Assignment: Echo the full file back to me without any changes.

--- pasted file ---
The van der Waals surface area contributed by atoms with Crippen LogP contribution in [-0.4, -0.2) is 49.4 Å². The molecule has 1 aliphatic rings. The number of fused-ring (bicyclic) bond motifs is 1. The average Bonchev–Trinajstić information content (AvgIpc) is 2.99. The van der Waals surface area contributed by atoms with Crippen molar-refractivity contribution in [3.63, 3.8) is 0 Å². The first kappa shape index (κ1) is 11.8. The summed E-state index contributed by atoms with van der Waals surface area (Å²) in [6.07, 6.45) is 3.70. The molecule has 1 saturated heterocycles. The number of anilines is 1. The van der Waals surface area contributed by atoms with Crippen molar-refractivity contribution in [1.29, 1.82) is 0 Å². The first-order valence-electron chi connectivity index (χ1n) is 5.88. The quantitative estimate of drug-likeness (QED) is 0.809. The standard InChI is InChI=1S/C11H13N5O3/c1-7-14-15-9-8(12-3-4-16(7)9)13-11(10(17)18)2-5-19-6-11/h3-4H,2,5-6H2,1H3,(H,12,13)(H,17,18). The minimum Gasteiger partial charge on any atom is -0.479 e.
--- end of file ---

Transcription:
The van der Waals surface area contributed by atoms with Crippen LogP contribution in [-0.4, -0.2) is 49.4 Å². The molecule has 1 aliphatic rings. The number of fused-ring (bicyclic) bond motifs is 1. The average Bonchev–Trinajstić information content (AvgIpc) is 2.99. The van der Waals surface area contributed by atoms with Crippen molar-refractivity contribution in [3.63, 3.8) is 0 Å². The first kappa shape index (κ1) is 11.8. The summed E-state index contributed by atoms with van der Waals surface area (Å²) in [6.07, 6.45) is 3.70. The molecule has 1 saturated heterocycles. The number of anilines is 1. The van der Waals surface area contributed by atoms with Crippen molar-refractivity contribution in [1.29, 1.82) is 0 Å². The first-order valence-electron chi connectivity index (χ1n) is 5.88. The quantitative estimate of drug-likeness (QED) is 0.809. The standard InChI is InChI=1S/C11H13N5O3/c1-7-14-15-9-8(12-3-4-16(7)9)13-11(10(17)18)2-5-19-6-11/h3-4H,2,5-6H2,1H3,(H,12,13)(H,17,18). The minimum Gasteiger partial charge on any atom is -0.479 e.